How Chipmunks Survive Winter

Chipmunks are abundant creatures in the summer but where do they go once fall and winter finally come around?

Photo of a chipmunkopens IMAGE file

Eastern chipmunk, Photo by Magnus Manske, via Wikimedia Commons

During the fall, they prepare for hibernation. Well, kind of. They gather food to store for the winter. Some species keep the food in their burrows, but others don’t. Chipmunks eat a variety of food but are also somewhat picky. They eat seeds, nuts, grains, fruits, worms, and even some types of fungi according to the National Wildlife Federation blog.

During the winter, chipmunks hibernate but not for the whole winter. Ever few days they will wake up to eat, use the bathroom and raise their body temperatures. When they are hibernating, they are very hard to wake up and their body temperature drops from 94 degrees to however cold their burrow is. This means it could drop from 94 to 40 degrees and stay there for a few days before they wake up again.

Their heart rate also slows down as they go into the deep sleep of hibernation. It can drop from 350 beats per minute to a total of 4 beats per minutes. This is another way they keep their temperature down and why they need to wake up every few days to eat, use the bathroom and restore their bodily functions back to normal.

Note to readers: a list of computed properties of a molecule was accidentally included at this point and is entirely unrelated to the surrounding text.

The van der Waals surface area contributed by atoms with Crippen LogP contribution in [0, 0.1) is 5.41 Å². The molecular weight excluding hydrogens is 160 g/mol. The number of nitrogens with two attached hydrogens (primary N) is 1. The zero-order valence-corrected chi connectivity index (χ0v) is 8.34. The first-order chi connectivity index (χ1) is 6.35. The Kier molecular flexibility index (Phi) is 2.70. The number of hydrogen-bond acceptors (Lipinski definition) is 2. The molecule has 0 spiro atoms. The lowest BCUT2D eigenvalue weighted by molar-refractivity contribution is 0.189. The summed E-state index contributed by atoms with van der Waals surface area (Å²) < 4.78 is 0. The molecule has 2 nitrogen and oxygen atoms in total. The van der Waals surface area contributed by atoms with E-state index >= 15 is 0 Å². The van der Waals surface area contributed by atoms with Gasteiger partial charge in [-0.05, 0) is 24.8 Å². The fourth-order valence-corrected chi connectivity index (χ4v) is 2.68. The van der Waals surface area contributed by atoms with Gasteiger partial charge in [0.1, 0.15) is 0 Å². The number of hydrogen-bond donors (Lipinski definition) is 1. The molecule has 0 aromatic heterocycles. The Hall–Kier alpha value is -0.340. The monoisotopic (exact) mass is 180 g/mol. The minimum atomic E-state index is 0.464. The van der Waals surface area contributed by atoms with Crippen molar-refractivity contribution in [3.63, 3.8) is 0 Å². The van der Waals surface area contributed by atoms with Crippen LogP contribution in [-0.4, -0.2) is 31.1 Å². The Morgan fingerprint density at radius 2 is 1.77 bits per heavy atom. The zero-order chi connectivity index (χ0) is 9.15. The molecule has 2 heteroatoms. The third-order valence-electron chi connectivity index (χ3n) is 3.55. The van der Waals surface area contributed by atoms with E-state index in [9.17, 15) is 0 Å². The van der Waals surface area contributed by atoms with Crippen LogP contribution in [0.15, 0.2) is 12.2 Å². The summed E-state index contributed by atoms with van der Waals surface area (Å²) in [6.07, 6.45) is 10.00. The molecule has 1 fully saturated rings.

Without a store of food, a chipmunk would have to go out searching for food during the winter. So their natural instincts to gather food, hibernate for a few days and then wake up to sustain themselves is a long evolved mechanism of survival. It sounds crazy but it works.

Craig Frank of Fordham University has found that as winter temperatures become warmer, some chipmunks won’t hibernate according to the National Wildlife Federation blog. Frank found those chipmunks who didn’t hibernate during the winter were almost certain to not make it to the spring whereas the ones who did hibernate had about an 87 percent survival rate.

While it took the chipmunk a long time to develop the best instincts for survival, those instincts can still be influenced by the outside world as well. With temperature changes, chipmunks may not hibernate and if that trend continues, the chipmunks may not make it if the climate continues to get warmer.


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